Supreme Court Tells Catholic Orgs: You Won't Be Breaking Faith If You Provide Access to Contraception

In an unusual ruling Monday, the U.S. Supreme Court sent a religiously based challenge to providing birth control services under Obamacare back to the lower courts, saying the Catholic institutions suing should be able to work out a compromise where their female employees can obtain needed contraception.


The court's unanimous ruling didn't take sides on the religious liberty questions that the Catholic hospitals raised. Instead they said that because women interact more directly with their health insurers over the details of their health plans than with the human resources departments providing employee benefits, that, in essence, the religious hospitals were not breaking with their faith to provide access to birth control.

"Following oral argument, the Court requested supplemental briefing from the parties addressing “whether contraceptive coverage could be provided to petitioners’ employees, through petitioners’ insurance companies, without any such notice from petitioners.”
Both petitioners and the Government now confirm that such an option is feasible," the Court wrote. "Petitioners [the Catholic hospitals] have clarified that their religious exercise is not infringed where they “need to do nothing more than contract for a plan that does not include coverage for some or all forms of contraception,” even if their employees receive cost-free contraceptive coverage from the same insurance company," they concluded.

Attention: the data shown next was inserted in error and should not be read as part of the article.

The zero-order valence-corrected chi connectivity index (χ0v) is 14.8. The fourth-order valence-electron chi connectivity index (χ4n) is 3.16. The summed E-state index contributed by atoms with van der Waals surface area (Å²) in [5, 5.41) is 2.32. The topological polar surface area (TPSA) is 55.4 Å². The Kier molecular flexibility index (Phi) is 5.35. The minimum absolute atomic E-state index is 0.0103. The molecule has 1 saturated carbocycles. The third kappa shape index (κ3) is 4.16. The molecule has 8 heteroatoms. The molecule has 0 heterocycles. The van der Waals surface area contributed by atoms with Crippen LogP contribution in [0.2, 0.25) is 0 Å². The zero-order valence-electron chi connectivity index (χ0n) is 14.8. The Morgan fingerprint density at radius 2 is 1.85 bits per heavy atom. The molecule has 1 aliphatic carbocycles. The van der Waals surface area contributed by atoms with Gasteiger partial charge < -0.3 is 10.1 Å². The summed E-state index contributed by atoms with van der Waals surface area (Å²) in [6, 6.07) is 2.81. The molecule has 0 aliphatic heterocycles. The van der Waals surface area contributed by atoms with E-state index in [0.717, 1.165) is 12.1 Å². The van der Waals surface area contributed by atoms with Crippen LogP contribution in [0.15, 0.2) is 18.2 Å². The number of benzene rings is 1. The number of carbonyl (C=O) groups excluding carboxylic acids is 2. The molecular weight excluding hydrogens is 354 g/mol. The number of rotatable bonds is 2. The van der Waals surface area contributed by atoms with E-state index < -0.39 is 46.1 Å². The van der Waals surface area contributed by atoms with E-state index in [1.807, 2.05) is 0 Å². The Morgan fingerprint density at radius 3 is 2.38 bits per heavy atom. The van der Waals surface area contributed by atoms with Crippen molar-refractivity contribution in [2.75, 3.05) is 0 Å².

That being the case, the Court then vacated all of outstanding religious liberty lawsuits filed to challenge this aspect of Obamacare and ordered the lower federal courts to oversee settlements with both sides so that Catholic hospitals do not have to get involved in any decision about offering birth control services, while at the same time allowing their women employees to get the reproductive care they need through their insurer. 
"Given the gravity of the dispute and the substantial clarification and refinement in the positions of the parties, the parties on remand should be afforded an opportunity to arrive at an approach going forward that accommodates petitioners’ religious exercise while at the same time ensuring that women covered by petitioners’ health plans “receive full and equal health coverage, including contraceptive coverage.”

While activists on both sides of the issue may find fault with the ruling because it does not resolve the legal questions, it preserves the right of women who work at Catholic institutions to access reproductive services.

“We are disappointed that the court did not resolve once and for all whether the religious beliefs of religiously affiliated non-profit employers can block women’s seamless access to birth control," said Gretchen Borchelt, vice president for reproductive rights and health at the National Women’s Law Center.

However, how soon the affected employees at these institutions might have to wait to get access to full reproductive care is an open question.

"The Supreme Court... cleared the way for the government to promptly provide no-cost access to contraceptives for employees and students of non-profit religious hospitals, charities, and colleges, while barring any penalties on those institutions for failing to provide that access themselves," wrote Lyle Denniston at SCOTUSblog. "Thirteen separate cases were sent back to federal appeals courts for them to issue new rulings on the questions the Justices left undecided. One immediate issue is how soon the government can work out the technical arrangements to provide actual access to the contraceptive benefits."  

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